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Kaiserman JCC CEO Ponders Business Model – Jewish Exponent

The Kaiserman JCC in Wynnewood (Courtesy of Janine Nelson)

In the era of a gym in every shopping center, where does that leave Jewish Community Centers?

The Kaiserman JCC’s board of directors hired Alan Scher to answer that question.

But the CEO doesn’t have an answer just yet.

Three-plus weeks into his new role, Scher said he needs to meet with the board in person and talk to more community members before he comes up with a plan.

Scher’s Wynnewood facility is the last JCC in Southeastern Pennsylvania, a region with one of the largest Jewish populations in the country. His mission is to figure out how to build the three-part business model that is supposed to sustain a JCC.

He thinks that Kaiserman already has two solid business entities upon which to build.
In 2021, Camp Kef, the JCC’s day camp, has more kids than ever with between 450 and 465. And going into the fall, Kaiserman’s Robert J. Wilf Preschool is at capacity with 140 students.

There is just one empty space in the JCC’s business model, and at the Haverford Road facility itself: the room where the gym used to be. After the pandemic broke out in March 2020, Kaiserman officials removed the workout equipment from the room, and they still haven’t put it back.

Scher said the organization is using the room for camp activities this summer. But he stopped short of calling that a permanent use.

“It could be a fitness center,” Scher added.

Or it could be something else.

Board Chair Cindy Smukler said she would like to try programming in the form of an annual book festival, speakers and other Jewish events. The JCC already hosts an annual Purim carnival that draws hundreds of people.

Scher likes Smukler’s idea. But the veteran of five JCCs across the country said that arts and culture are not always the best revenue drivers.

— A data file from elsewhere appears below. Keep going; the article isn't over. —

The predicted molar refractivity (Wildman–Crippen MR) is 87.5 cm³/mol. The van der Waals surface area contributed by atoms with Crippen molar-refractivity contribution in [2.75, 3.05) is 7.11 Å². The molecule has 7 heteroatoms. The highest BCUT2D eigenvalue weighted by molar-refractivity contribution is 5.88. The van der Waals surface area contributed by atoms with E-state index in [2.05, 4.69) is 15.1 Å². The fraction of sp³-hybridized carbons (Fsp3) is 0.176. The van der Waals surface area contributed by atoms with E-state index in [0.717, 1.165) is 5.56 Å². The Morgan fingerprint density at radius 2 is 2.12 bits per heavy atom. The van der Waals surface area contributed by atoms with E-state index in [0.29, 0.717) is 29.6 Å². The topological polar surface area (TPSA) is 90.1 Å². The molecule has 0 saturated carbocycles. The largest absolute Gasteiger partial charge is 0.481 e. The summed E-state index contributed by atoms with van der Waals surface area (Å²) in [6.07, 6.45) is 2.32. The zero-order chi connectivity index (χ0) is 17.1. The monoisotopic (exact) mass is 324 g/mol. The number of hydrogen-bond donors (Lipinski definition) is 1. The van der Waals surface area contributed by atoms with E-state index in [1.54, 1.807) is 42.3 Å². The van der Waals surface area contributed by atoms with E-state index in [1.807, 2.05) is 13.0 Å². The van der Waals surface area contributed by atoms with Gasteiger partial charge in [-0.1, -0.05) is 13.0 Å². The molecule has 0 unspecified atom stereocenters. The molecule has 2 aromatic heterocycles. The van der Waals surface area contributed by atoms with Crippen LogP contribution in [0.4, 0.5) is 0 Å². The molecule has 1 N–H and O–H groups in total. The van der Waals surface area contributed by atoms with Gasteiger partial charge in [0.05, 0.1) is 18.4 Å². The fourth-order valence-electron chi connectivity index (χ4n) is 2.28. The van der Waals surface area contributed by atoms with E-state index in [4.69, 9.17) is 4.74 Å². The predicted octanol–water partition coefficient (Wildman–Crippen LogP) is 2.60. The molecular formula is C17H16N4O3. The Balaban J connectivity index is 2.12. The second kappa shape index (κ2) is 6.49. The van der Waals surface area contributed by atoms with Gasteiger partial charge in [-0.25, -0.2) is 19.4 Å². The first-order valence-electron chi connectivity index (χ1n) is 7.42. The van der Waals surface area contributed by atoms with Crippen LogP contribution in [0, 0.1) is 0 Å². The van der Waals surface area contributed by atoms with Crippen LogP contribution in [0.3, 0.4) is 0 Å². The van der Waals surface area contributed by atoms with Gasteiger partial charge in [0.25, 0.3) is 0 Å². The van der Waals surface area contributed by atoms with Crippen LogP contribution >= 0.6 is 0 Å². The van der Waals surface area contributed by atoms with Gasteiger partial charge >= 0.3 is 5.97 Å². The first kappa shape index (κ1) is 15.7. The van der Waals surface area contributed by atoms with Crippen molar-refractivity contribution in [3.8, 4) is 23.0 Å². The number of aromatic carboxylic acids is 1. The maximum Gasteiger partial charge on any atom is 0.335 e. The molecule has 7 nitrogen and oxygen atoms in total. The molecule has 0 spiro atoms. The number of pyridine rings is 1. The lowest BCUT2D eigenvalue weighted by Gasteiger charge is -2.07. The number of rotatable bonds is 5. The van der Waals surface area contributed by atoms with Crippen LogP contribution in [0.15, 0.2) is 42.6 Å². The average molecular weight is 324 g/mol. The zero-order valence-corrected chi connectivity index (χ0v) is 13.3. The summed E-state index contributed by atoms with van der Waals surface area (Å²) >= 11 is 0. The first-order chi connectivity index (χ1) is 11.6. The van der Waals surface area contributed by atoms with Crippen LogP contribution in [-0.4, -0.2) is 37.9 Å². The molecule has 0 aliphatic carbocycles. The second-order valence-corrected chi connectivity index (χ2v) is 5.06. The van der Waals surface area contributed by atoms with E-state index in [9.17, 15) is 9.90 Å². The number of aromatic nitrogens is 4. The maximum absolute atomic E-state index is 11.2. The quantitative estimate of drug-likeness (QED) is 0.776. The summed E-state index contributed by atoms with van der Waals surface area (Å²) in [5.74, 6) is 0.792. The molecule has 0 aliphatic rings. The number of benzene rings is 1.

The CEO has worked at two JCCs in New York City, the 14th Street Y and the YM & YWHA of Washington Heights and Inwood. The 14th Street Y is a famous arts and cultural center, while the Washington Heights Y is more of a social service institution.

It’s a matter of figuring out what’s right for a given JCC facility, according to Scher. To find that answer in Wynnewood, Scher is in the process of speaking with more than 100 Kaiserman members.

When he worked at the Jewish Community Center of San Francisco, Scher came up with a series of youth programs that started after the facility hosted the JCC Maccabi Games. To make their $1.5 million fundraising effort and investment in the center worthwhile, community members needed to know it would go further than the seven-day event.

Scher spent weeks talking to Maccabi athletes and other San Francisco teenagers about what they might like. Then he implemented two programs — one that trained post-Maccabi athletes as youth coaches and another that helped high school students earn community service hours.

Camp Kef is one of the businesses that might be able to sustain the Kaiserman JCC. (Courtesy of Janine Nelson)

“It’s exactly what I did in San Francisco,” Scher said of his process in Wynnewood. “I’m meeting with as many people as I can.”

Dialogue won’t mean anything, though, if the JCC doesn’t have enough money. Smukler said Kaiserman has enough to operate its two businesses. But she also said it could always use more money.

Scher has not raised any money yet. But he did meet with long-term investors and some people who may be interested in investing.

Smukler is confident.

“There are a lot of people in the community that believe in a Jewish Community Center,” she said. “Right now, the world is upside down, and this is a place to find community.”

Wynnewood resident and Kaiserman member Rebecca Bar agrees with Smukler. Bar and her husband, Matt, send their two sons, Micah, 6, and Jonah, 4, to Camp Kef.

The Bar parents love the camp because it offers a wide variety of activities, from art to sports, and a strong Jewish foundation, with Shabbat services and blessings every Friday. Micah also attended preschool at Robert J. Wilf, which Jonah is going to attend for the next two years.

Micah loved Jewish preschool so much that, after attending the public Penn Wynne Elementary School this past year for kindergarten, he asked his parents why he wasn’t learning about Jewish holidays anymore. For 2021-22, they are enrolling him in a Jewish day school.

Before the pandemic, though, the Bars would often use the gym, especially the track and the pool. Yet despite the gym’s closure, the Bars plan on remaining members for a long time.

“It’s been such a nice gathering place for people,” Rebecca Bar said.

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